Are you doing something innovative and new? Are you committed to a vision for your life and taking risks to make it happen? Are you setting goals for yourself that you previously didn’t think you could achieve? If so, you’ve undoubtedly encountered some haters. Whether you’re trying to take your health and fitness to the next level or making bold moves in your career, these 3 reminders will help you deal with their doubts.
1. You need a support system, not more opinions. A few years ago I decided out of the blue that I wanted to start running. I had been doing yoga for years and never liked cardio, but felt moved to begin a running practice. I know the importance of setting attainable goals so I decided to ease into running. I decided to start 2-3 days a week and signed up for a low stakes 5-k that was a few months away. I was discussing my new running goal with someone who said, “You probably won’t get very fast running two or three days a week.” Who said I wanted to be fast? I just wanted to build a running practice. I knew my goals were reasonable so I paid their advice no mind. But it’s important to know the difference between advice and opinions.
Regardless of someone’s intentions there is a clear distinction between a supportive suggestion and an unhelpful opinion. I’m not saying opinions and support are mutually exclusive, but their differences are important to note. When in these situations, try to ask yourself : Do I feel supported, encouraged, and excited to continue working towards my goal after I speak to them? Does this person pay as much attention to my accomplishments as they do to my mistakes? Do I regularly feel judged defensive when we speak? Let the answers to those questions determine how often you interact with those people.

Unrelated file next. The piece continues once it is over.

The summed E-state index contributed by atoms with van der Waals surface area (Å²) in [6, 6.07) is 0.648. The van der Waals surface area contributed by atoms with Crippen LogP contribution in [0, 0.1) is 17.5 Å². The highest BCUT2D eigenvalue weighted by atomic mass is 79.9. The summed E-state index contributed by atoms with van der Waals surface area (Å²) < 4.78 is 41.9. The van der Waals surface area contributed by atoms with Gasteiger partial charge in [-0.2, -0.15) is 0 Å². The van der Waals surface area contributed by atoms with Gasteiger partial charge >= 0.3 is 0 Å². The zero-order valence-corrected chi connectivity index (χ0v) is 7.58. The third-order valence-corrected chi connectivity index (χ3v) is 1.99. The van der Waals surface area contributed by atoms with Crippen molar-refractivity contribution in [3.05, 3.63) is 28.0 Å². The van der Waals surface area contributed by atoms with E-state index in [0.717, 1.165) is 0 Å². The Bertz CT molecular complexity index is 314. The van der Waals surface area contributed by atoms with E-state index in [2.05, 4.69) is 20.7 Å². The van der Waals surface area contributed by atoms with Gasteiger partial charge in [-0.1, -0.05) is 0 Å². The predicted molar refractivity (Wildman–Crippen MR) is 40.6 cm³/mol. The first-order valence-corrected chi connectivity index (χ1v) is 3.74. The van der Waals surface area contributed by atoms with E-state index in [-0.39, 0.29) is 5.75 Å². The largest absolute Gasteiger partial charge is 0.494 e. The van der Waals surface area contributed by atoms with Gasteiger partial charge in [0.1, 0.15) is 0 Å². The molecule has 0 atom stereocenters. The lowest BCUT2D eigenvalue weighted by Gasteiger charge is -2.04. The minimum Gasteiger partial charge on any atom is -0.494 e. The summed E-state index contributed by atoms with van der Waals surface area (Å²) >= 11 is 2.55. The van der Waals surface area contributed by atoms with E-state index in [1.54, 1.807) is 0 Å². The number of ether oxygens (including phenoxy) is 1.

2. You do not owe them an explanation. Haters can often put you in a the role of explaining and/or defending your vision for your life. But, despite how much they might pry, remember that you do not owe them an explanation. In the beginning of embarking on an ambitious goal for yourself you’re in an extremely vulnerable position. Your main job is to try to protect your dream and stay in touch with your motivation. Which brings me to my favorite and final tip to remember.
3. Focus on your own vision, not on the haters. Contrary to one of hip hop’s favorite phrases, haters shouldn’t be your sole motivators. By defining your success in terms of their acknowledgement, you give them far too much power. Do not wait for someone else to validate your vision for yourself. Congratulate yourself for every single victory you have, no matter how small it may seem. As I’ve opened my business this summer I’ve done something to commemorate every step forward, including completing bureaucratic paperwork and opening my business bank account. This practice keeps me motivated when things get hard.
As my mother once said, “Go where you’re celebrated, not where you’re tolerated.” And most importantly, celebrate yourself.